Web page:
On a l'impression que ce coin de Paris n'a pas changé en plus d'un siècle et que tu y rôdes comme une ombre...

Ola said...

a misterious district by night! Great photos!

Capy89 said...

wonderful night walk :) I like private houses and the yellow light from their windows...they creat such a warm asmosphere :)

Cynthia Schelzig said...

Wonderful fotos by dusk....I am working on a series of nighttime/dusk watercolor pieces.
I love the Montmartre area...always full of life and art.
Thanks for the wonderful tours you give us,,,the Paris tourist association should fund your blog:)

Thérèse said...

Quel charme ce Montmartre! Avec tes explications en plus et les vues de nuit: un endroit à voir et à revoir.

Thérèse said...

Peter, the link seems broken!

delphinium said...

Ah, je pense que c'est un de mes coins préférés de Paris mais il est vrai que je ne connais pas tout Paris. Mais enfin, ton post me rappelle une petite balade il y a de cela quelques mois, en octobre. ;-)

Synne said...

How lovely! I stayed in Montmartre the last time I was in Paris, and I'm pretty sure I've been in the area where some of the photos are taken. Very ambient!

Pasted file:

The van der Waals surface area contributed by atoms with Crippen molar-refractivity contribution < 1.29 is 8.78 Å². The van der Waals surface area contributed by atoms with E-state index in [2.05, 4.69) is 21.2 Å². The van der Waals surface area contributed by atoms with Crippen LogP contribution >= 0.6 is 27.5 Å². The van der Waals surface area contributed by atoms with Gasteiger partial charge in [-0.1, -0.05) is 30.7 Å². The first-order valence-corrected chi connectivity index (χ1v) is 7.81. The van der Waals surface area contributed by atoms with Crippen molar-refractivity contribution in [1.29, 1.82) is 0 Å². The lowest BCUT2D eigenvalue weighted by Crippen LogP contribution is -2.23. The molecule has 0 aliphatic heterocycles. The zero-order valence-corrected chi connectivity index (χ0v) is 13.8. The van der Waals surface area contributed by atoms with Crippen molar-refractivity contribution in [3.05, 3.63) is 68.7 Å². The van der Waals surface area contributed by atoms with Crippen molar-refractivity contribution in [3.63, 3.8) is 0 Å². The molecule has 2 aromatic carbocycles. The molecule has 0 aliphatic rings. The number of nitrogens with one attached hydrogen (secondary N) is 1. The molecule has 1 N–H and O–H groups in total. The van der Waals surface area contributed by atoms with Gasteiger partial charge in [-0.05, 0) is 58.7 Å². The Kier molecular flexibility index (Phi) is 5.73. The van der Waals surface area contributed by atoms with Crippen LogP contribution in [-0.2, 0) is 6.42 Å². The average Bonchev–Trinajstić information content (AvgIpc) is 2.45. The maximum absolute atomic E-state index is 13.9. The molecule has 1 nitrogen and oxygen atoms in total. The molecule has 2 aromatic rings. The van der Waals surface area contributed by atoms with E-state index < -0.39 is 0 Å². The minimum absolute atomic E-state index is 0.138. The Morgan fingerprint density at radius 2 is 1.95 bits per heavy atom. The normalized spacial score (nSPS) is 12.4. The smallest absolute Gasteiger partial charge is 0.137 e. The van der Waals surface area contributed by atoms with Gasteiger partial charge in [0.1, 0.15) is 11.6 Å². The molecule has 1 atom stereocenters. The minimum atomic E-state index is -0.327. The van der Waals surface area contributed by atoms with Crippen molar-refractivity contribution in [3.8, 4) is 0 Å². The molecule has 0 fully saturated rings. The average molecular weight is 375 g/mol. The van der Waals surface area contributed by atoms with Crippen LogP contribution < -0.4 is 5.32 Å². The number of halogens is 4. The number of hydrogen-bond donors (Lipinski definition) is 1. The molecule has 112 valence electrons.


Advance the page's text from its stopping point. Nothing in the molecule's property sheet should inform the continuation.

Bloody Frida said...

breathtaking, and yes, I'm envious!

JJ said...

Beautiful blog Peter

Thanks for your hard work
I will be visiting some of these great sites because of your attention to detail

Starman said...

Thanks for the tour. It has been a long time since I was able to walk around Montmartre.

~Sarafina~ said...

Another gorgeous post - thank you!

arabesque said...

now that really looks a bit off, i don't think any 1st timer can explore that part, but the place has much to offer and is interesting.
^0^

Vagabonde said...

You know growing up so close to the Sacré Coeur I rarely went past la Place du Tertre and have never been to the Musée de Montmartre. But it is on my list for my upcoming trip although during daytime as I am not good at taking night pictures. Yours are good.

joanny said...

c'est magnifique, marche avec vous dans ce monde virtuel est fantastique. , cette zone peut être mon préféré de Paris, c'est merveilleux la nuit.

bonne soirée et merci
Joanny

ParisBreakfasts said...

Dusk in Paris is the best!

wockley said...

Paris is so beautiful Peter & you illustrate it so well!
Your shots bring back some lovely memories for me. Thank you so much
x

Marie-Noyale said...

La lumiere etait parfaitement choisi en ce debut de soiree, c'est vraiment beau!

Ruth said...

Montmartre in spring or fall especially, in the early evening until night, is one of my favorite things in the world, in life. So often when the light falls a certain way here, I am there.

Trotter said...

Wow! It's surely nicer in the evening!